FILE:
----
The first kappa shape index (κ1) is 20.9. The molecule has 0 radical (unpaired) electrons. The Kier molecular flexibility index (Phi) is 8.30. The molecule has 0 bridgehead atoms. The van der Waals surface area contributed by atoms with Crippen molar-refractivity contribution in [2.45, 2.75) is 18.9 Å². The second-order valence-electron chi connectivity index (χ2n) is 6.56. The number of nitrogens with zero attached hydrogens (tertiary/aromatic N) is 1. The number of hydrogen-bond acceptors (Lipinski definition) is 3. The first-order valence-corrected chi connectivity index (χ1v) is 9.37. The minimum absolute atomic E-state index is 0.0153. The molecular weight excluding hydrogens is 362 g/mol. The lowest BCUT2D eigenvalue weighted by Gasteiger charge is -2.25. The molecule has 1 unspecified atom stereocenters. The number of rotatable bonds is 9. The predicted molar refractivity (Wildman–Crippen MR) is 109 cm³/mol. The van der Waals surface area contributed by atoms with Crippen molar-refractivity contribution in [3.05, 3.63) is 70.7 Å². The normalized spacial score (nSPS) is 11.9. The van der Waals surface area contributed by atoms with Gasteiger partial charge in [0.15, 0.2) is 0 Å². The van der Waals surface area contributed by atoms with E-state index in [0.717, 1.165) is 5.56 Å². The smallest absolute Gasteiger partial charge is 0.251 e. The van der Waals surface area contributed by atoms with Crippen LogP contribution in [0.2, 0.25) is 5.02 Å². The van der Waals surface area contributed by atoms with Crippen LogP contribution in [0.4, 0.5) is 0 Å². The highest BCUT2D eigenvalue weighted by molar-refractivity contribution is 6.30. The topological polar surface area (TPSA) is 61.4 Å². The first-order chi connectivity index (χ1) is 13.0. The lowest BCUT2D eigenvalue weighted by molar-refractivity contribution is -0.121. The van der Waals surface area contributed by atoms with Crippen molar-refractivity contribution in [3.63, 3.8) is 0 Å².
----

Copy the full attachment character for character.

The first kappa shape index (κ1) is 20.9. The molecule has 0 radical (unpaired) electrons. The Kier molecular flexibility index (Phi) is 8.30. The molecule has 0 bridgehead atoms. The van der Waals surface area contributed by atoms with Crippen molar-refractivity contribution in [2.45, 2.75) is 18.9 Å². The second-order valence-electron chi connectivity index (χ2n) is 6.56. The number of nitrogens with zero attached hydrogens (tertiary/aromatic N) is 1. The number of hydrogen-bond acceptors (Lipinski definition) is 3. The first-order valence-corrected chi connectivity index (χ1v) is 9.37. The minimum absolute atomic E-state index is 0.0153. The molecular weight excluding hydrogens is 362 g/mol. The lowest BCUT2D eigenvalue weighted by Gasteiger charge is -2.25. The molecule has 1 unspecified atom stereocenters. The number of rotatable bonds is 9. The predicted molar refractivity (Wildman–Crippen MR) is 109 cm³/mol. The van der Waals surface area contributed by atoms with Crippen molar-refractivity contribution in [3.05, 3.63) is 70.7 Å². The normalized spacial score (nSPS) is 11.9. The van der Waals surface area contributed by atoms with Gasteiger partial charge in [0.15, 0.2) is 0 Å². The van der Waals surface area contributed by atoms with E-state index in [0.717, 1.165) is 5.56 Å². The smallest absolute Gasteiger partial charge is 0.251 e. The van der Waals surface area contributed by atoms with Crippen LogP contribution in [0.2, 0.25) is 5.02 Å². The van der Waals surface area contributed by atoms with Crippen LogP contribution in [0.4, 0.5) is 0 Å². The highest BCUT2D eigenvalue weighted by molar-refractivity contribution is 6.30. The topological polar surface area (TPSA) is 61.4 Å². The first-order chi connectivity index (χ1) is 13.0. The lowest BCUT2D eigenvalue weighted by molar-refractivity contribution is -0.121. The van der Waals surface area contributed by atoms with Crippen molar-refractivity contribution in [3.63, 3.8) is 0 Å².